BLOG: Five Lewis & Clark Fun-Facts

Yesterday, I began notes on my current project's fourth draft. YAY!!! This week's blog will deal directly with two of my novel's supporting characters--two men who paved the way for westward expansion in the early history of the United States. When Americans think of Lewis & Clark, immediately three things come to my mind: adventure, exploration, and friendship.


Many of my readers in Europe will snicker at the thought of the "early history" of America, because in comparison to their own lengthy histories, the US has only 250 years as a nation and but five-hundred or so odd years of colonialism. But however short (in comparison) my country's history may be, it's still a rich, adventurous, occasionally hypocritical, gritty, yet inspiring tale of revolution, freedom, slavery, land grabs, and pioneering. And a lot of it begins in my very own state--Virginia.


Allow me to share five fun-facts about the two men who partnered with Thomas Jefferson to open the west for settlers and inadvertently opened Pandora's box for the inevitable conflict with Native Americans who already held the lands which were then uncharted. And should you enjoy this blog, be sure to give a special thanks to Carlton, my husband, who came up with the idea for it!



Five Lewis & Clark Fun Facts


~How did Lewis & Clark meet?~


Lewis and Clark shared a unique friendship that began way before their famous exploration of the wild West. In fact, since both their families originated in Virginia, I'll state that Clark's parents and the Meriwethers (Lewis's relatives on his maternal side.) were already acquainted.


As far back as 1789, William Clark served in what was Indiana Territory, tracking Indians and becoming a fervent journal-writer. He also showed promise as a cartographer--all of these skills setting him up rather nicely for his future. Around 1795, a young ensign was assigned to Lieutenant Clark's company of crack sharp-shooters. Four years younger than his commanding officer, Meriwether Lewis struck up a fast friendship with his commanding officer--one integral enough that this relationship survived a decade and long-distances, rejuvenated through occasional letters.

~How did they wind up on the Expedition together?~


A third person was a key player in creating the Corps of Discovery--the expedition earning fame for the two friends. When Thomas Jefferson was elected as President, he hired Meriwether Lewis, one of his former neighbors from Albemarle County, Virginia, as his personal secretary. Jefferson became much impressed with the young man and such respect earned Lewis increasing responsibility within the President's administration.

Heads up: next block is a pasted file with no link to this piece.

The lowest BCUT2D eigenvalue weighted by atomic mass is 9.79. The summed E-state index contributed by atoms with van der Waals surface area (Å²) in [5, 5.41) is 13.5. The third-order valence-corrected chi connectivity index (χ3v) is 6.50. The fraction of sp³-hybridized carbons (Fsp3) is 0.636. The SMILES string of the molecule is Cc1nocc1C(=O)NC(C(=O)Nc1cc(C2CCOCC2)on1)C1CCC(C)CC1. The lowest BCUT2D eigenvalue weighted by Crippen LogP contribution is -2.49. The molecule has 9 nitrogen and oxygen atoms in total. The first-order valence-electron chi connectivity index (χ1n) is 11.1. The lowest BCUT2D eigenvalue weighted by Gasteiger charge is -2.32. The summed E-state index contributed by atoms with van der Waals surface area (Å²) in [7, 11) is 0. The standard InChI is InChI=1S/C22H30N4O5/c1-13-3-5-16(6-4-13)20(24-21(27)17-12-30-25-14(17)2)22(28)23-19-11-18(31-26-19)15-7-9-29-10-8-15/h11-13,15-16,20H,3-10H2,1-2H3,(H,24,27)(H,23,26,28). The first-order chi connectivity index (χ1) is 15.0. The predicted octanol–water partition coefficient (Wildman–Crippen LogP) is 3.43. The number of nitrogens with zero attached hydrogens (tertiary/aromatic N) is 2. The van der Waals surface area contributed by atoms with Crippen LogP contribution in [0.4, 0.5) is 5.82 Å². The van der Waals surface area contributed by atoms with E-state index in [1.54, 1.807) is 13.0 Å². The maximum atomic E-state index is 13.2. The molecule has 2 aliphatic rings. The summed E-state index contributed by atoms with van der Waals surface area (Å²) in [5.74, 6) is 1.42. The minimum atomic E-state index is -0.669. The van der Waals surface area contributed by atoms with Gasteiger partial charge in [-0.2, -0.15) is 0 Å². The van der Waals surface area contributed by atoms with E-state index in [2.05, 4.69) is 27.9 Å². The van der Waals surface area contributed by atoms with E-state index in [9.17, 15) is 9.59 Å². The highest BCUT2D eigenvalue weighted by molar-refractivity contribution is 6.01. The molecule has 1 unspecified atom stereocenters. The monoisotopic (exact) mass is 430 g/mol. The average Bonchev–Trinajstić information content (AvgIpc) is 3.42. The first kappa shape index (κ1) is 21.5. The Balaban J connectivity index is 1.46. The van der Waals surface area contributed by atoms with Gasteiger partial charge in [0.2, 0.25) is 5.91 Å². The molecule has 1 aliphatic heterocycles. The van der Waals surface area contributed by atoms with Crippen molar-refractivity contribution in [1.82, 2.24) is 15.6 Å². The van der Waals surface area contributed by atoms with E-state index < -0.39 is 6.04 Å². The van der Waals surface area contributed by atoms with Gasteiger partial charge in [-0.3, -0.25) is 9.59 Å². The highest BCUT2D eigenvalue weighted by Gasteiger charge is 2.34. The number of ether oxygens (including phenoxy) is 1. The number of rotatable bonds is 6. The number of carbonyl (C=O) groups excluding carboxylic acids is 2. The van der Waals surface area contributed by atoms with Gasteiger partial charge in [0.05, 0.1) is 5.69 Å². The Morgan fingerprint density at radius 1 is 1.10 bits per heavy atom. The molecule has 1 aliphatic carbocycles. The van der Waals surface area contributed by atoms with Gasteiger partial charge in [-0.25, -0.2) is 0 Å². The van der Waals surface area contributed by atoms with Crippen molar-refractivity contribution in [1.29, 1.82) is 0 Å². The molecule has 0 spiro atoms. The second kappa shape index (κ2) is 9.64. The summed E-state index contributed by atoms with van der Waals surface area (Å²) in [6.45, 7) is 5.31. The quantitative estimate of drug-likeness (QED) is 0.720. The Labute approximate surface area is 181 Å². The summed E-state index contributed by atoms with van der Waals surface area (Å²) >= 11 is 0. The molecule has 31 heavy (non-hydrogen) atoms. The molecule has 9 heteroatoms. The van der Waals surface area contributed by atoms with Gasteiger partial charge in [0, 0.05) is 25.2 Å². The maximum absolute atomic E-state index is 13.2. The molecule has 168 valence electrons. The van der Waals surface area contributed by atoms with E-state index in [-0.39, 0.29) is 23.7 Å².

One of Jefferson's goals was to press westward and increase settlement lands for Americans. At the time, the frontier had already swept westward substantially, and at its edge was a tiny town called St. Louis, which was truly one of America's richest melting-pots of Creole, French, Spanish, and Native American inhabitants. When Jefferson began in earnest to propose an expedition to the Pacific, he honored Meriwether Lewis with its command. Lewis was granted the rank of Captain and as he planned and studied up on what was to be America's greatest adventure, he determined that should he become incapacitated on the journey, a second commander was needed. Thus, he turned to his dear friend, William Clark, to which Clark responded: "...I will chearfully join you in an 'official charractor' as mentioned in your letter, and partake of the dangers, difficulties, and fatigues, and I anticipate the honors and rewards of the result of such an enterprise, should we be successful in accomplishing it. This is an undertaking fraited with many difeculties, but My friend I do assure you that no man lives whith whome I would perfur to undertake Such a Trip..." (letter from William Clark to Meriwether Lewis, dated July 18th, 1803)


What were the men's responsibilities during the Corps of Discovery expedition?


If one reads the Journals of Lewis & Clark carefully, there is far less commentary from Lewis in comparison to the many entries from Clark.